Sing “Pearly Shells” in Chinese

Picked Blackberries

Picked Blackberries


Blue, blue my world is blue – the good kind of blue from the luscious blueberries (藍莓 lán méi) and blackberries (黑莓 hēi méi) in my yard begging to be picked. Duty-bound I don a white shirt with long sleeves, grab a 1 1/2 quart plastic container and head outside. It is my responsibility to unleash my gatherer instinct and free those anxious berries from their bondage to the same old bushes under the scorching sun.

What precision it takes to pluck each and every blackberry without being poked or scratched by the vicious thorns! And what delight it is to gently roll or rub a bunch of blueberries and nudge the ripe ones into the container! It does take some nerves, though, to work alongside the honeybees (蜜蜂 mìfēng) and not be intimidated by their constant buzzes and hums. My white shirt makes me basically invisible to these flying stingers. I just need to be careful not to pick from the same bunch the bees are after. Some of them zip around at lower elevations and bump into my long trousers once in a while.

An hour or so later, I come back inside with a quart of each kind of berries, fully intending to elevate their status to velvety berry sauces, to-die-for pies, or glistening jams and jellies. Alas, that is not to be. Eager hands fall upon the berries and plop them into eager mouths. Within minutes all berries are gone.

Oh well. Anyhow it’s too hot to be in the kitchen baking, canning or, for that matter, cooking. I stretch out on my favorite chair and dream about a vacation in Hawaii (夏威夷 xiàwēiyí). I imagine myself walking barefoot along the coastline, now and then picking up a seashell to admire. I come upon a group of adorable kids singing “Pearly Shells“. I smile and say, “Aloha!”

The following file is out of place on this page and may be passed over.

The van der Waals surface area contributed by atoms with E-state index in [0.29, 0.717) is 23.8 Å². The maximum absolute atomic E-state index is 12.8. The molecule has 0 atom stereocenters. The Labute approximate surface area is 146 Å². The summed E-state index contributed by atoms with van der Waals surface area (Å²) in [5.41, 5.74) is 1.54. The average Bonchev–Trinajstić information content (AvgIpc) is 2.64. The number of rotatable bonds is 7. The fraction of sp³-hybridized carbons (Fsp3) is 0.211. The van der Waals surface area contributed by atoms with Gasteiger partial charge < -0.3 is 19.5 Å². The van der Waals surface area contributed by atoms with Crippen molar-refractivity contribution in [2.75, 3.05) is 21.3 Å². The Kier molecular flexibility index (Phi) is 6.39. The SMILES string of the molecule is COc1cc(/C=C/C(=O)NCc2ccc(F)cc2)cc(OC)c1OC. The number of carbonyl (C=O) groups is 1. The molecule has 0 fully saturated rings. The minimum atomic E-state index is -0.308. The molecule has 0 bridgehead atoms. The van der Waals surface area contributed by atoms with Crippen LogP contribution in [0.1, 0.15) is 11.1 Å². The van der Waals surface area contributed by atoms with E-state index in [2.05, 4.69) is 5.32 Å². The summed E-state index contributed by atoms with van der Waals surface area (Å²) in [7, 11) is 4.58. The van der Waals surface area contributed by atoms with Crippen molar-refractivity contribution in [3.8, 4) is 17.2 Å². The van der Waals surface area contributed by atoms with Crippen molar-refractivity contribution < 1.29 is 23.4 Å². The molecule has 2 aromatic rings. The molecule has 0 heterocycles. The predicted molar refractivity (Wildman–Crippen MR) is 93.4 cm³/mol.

You might try singing the first part of this cute song in Chinese by substituting the English lyrics with the following lines.

小贝壳,来自海洋,
Xiǎo bèiké,láizì hǎiyáng,
Little shells that came from the ocean,

遍布沙滩上,
biànbù shātān shàng,
spread all over the sandy beach,

阳光下发亮.
yángguāng xià fāliàng.
glisten under the sunshine.

看见它们,
Kànjian tāmen,
Seeing them,

我心明白我爱的是你,
wǒ xīn míngbai wǒ ài de shì nǐ
my heart knows that the one I love is you,

尽管那些贝壳有多美丽.
jǐnguǎn nàxiē bèiké yǒu duō měilì.
despite the beauty of all the pearly shells.

来自 (láizì) means to come from a place. In Learn Chinese through Songs and Rhymes we came across this word while singing the phrase “I come from Alabama” in the song “Oh Susanna”. We use this word more often in writing than in speaking. Colloquially you would say “The little shells came from the ocean.” as follows:

小贝壳是从海洋来的.
Xiǎo bèiké shì cóng hǎiyáng lái de.

明白 (míngbai) as an adjective means clear or obvious. Used as a verb, it means to know, to understand or to realize, as shown in the following example.

现在我明白了.
Xiànzài wǒ míngbai le.
Now I understand.

You probably already know that “I love you” in Chinese is 我爱你 (Wǒ ài nǐ). 我爱的是你 (Wǒ ài de shì nǐ) emphasizes the choice of the person one loves. You would use this form when there is a doubt of which person you actually love and clarification is called for. When you need to clarify your intention or what you’ve just said, you could start the sentence with 我的意思是 (Wǒ de yìsī shì I mean, or what I meant is)